bbd 2014 budget checklist

Imagine a diagram that looks somewhat like this one, only the word “Projected” would go on top of this split personality figure, and the word “Actual” would appear at the bottom. On one side are the factors within a home building company management’s control. On the other, externalities, or forces that lie outside any individual’s influence. Welcome to big builder 2014 budget planning, which we’ll call the year of “being better, or else.” Are you projecting a 25% increase in sales, with profitability to match, as some home builders are? Or, given the current slowdown, are you paring back your projections? This morning, BIG BUILDER will explore the alternative scenarios from reports around the landscape.

Also, check out our top-10 glossary of most common four-letter words used in the 2014 budget planning process.

Standing between the two words "Projected" and "Actual," there’s a great big “V” shape that stands for “variance.” For many organizations, the size of the V depends on skills, judgment, and leadership, and all importantly, access to money, … big, patient, cheap money.

On the right side of the “V” is a column under the heading “What I can’t control” and on the left side of the “V” is a column that has the heading “What I can control." This is what your check list looks like.
Budget 2014 Strategy Check List:

What I can control
• Skill-sets that blend domain expertise with new technology-driven time and cost savings
• Relationships built around trust, credibility and effectiveness
• Moving-target management in ongoing environment of uncertainty and fluidness
• Building information modeling
• Big data sales optimization
• Big data neighborhood, land strategy programming
• Big data procurement and strategic sourcing
• Construction automation
• On site ops management
• A & B location programs timed for 2015 Spring through 2016 end of year
• Closer in positions proximate to job centers
• School districts
• Transportation access
• Natural amenity
• Cost-base that pencils IRR without appreciation
• Input costs pressure margins
• Where are the cost offsets in velocity, scale, market efficiencies?
• What does it cost to program more benefit for less money?
• product differentiation memory points
• operational cost differential
• creating urgency around new-home communities
• Accountability among associates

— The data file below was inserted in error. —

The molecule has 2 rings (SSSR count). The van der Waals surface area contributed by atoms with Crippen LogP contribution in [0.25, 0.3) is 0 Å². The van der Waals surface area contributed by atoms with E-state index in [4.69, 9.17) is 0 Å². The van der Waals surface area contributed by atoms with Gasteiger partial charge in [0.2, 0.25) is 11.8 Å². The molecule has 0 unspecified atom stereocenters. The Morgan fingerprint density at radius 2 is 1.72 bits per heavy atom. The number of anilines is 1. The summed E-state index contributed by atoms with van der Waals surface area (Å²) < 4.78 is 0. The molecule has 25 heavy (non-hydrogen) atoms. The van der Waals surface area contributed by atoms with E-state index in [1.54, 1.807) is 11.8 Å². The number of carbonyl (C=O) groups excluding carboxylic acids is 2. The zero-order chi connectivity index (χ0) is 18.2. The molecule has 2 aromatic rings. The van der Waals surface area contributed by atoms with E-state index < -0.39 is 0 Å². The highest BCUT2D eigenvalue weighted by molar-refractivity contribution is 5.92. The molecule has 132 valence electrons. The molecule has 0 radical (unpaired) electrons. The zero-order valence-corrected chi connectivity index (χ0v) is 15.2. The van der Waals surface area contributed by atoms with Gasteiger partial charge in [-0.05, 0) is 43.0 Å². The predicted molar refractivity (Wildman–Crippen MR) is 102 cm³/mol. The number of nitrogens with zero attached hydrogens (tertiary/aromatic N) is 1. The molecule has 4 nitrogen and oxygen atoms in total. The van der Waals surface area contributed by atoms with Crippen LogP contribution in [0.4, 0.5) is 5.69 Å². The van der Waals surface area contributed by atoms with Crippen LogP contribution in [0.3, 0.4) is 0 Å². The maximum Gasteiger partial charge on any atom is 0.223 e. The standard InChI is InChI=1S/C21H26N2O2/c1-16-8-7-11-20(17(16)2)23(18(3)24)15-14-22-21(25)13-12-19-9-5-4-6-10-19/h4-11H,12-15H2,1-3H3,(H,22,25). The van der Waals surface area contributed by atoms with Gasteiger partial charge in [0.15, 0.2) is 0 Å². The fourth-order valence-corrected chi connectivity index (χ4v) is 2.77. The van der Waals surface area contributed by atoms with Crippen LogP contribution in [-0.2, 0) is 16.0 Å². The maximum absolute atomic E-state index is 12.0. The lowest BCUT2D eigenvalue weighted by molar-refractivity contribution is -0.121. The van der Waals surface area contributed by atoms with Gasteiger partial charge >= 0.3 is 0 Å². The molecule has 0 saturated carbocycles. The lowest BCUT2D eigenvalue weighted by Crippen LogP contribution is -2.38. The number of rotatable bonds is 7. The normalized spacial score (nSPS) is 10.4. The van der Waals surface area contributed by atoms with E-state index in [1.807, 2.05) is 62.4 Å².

• Prospecting yes, maybe, no
• discipline around who’s buying and why

What I can’t control
• Debt/Deficit/Budget Capitol Hill circus
• Fed monetary policy accommodation
o Cost of money
o Interest rates
• GSEs: federal guaranty of secondary mortgage markets
o Home buyers’ access to credit
o Home builders’ access to credit lines for A&D

• Wages stagnate
• Jobs offshored and automated away
• Student debt suppressed household formation growth
• Labor force participation shrinks
• Multigenerational households


• New FEMA flood plain maps

What will follow, during the course of this morning and over the next couple of days, will be a series of informed reports on how home building company executives are weighing their prospects and guiding their teams vis a vis land commitments, design programs, positioning, and sales.

Uncertainty is the given. Success is not. Still, every submarket will have a winner, or maybe more than one. The challenge for 2014 is to be one of those winners.

Here are 11 telling verbatim quotes we're hearing from well-placed high-level sources around the country:

  • "Clearly the market has slowed in the second-half of the year, more than most builders are saying. They're hoping it's little more than a seasonal thing, but nobody's really sure."
  • "If they think all they need to do is roll back prices a bit to get people buying again, they're mistaken. It doesn't work that way."
  • "If you lower your prices, now you've got to at least ask yourself the question, do you lower the prices for the buyers you've got in your backlog?"